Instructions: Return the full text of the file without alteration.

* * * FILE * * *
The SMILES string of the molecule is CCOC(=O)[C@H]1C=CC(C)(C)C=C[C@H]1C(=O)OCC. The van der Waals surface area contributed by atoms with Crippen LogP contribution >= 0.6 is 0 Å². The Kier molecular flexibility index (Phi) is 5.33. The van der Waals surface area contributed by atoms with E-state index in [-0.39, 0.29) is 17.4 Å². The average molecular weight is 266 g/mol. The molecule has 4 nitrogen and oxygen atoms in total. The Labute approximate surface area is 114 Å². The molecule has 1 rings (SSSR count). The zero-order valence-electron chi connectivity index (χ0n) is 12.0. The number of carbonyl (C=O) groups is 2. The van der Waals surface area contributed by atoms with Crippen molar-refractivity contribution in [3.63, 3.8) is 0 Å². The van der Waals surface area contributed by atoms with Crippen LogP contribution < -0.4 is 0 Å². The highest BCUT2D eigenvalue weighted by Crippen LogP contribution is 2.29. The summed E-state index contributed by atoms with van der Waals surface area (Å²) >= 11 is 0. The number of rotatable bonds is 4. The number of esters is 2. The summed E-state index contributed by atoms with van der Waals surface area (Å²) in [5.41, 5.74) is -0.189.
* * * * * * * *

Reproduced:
The SMILES string of the molecule is CCOC(=O)[C@H]1C=CC(C)(C)C=C[C@H]1C(=O)OCC. The van der Waals surface area contributed by atoms with Crippen LogP contribution >= 0.6 is 0 Å². The Kier molecular flexibility index (Phi) is 5.33. The van der Waals surface area contributed by atoms with E-state index in [-0.39, 0.29) is 17.4 Å². The average molecular weight is 266 g/mol. The molecule has 4 nitrogen and oxygen atoms in total. The Labute approximate surface area is 114 Å². The molecule has 1 rings (SSSR count). The zero-order valence-electron chi connectivity index (χ0n) is 12.0. The number of carbonyl (C=O) groups is 2. The van der Waals surface area contributed by atoms with Crippen molar-refractivity contribution in [3.63, 3.8) is 0 Å². The van der Waals surface area contributed by atoms with Crippen LogP contribution < -0.4 is 0 Å². The highest BCUT2D eigenvalue weighted by Crippen LogP contribution is 2.29. The summed E-state index contributed by atoms with van der Waals surface area (Å²) >= 11 is 0. The number of rotatable bonds is 4. The number of esters is 2. The summed E-state index contributed by atoms with van der Waals surface area (Å²) in [5.41, 5.74) is -0.189.